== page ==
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(CBS News) A new multi-million dollar ad buy is meant to shock and scare drivers into changing their behavior.

It's a tactic that works.

According to the National Highway Traffic Safety Administration, studies in California, New York, and Delaware showed ad campaigns, combined with increased enforcement, caused hand-held phone use to drop by a third. The reductions were smaller in communities without the ad campaign.

The drunken driving ad combines the threat of punishment with humiliation.

American University professor Leonard Steinhorn says the most effective campaigns use shame, embarrassment, or humor rather than just fear and threats.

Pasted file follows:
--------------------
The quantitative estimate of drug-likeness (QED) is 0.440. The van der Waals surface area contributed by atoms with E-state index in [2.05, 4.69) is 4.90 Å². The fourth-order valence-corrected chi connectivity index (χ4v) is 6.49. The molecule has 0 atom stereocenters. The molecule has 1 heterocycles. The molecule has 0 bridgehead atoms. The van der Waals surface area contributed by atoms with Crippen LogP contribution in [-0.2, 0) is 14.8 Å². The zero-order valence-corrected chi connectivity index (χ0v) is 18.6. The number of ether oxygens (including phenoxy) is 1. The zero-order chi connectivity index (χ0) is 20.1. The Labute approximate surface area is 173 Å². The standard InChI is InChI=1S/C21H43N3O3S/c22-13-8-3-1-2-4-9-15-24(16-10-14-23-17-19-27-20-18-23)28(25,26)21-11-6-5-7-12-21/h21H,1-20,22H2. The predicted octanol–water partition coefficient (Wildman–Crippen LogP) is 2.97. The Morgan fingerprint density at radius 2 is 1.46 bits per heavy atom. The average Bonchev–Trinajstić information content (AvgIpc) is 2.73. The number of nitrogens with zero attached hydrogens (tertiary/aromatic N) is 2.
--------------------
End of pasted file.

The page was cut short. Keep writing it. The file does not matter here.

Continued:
"De-legitimize the behavior. Make it seem like by doing that, people look at you and wonder, 'Where are you coming from?'" he explains.

In Australia, the "pinkie" campaign poked fun at men who speed by embarrassing them with a physical gesture that, in Australia, means a man is overcompensating for what he lacks.

The tag line: "Speeding. No one thinks big of you."

It's now a case study professor Steinhorn uses in his class.

"A far better approach is to make it seem embarrassing or unintelligent or something that people do that you don't want to be associated with, that it's sort of a stupid behavior," he says.

Whether this new, graphic, distracted-driving campaign can have that level of success will depend on how many get the message not to send one.

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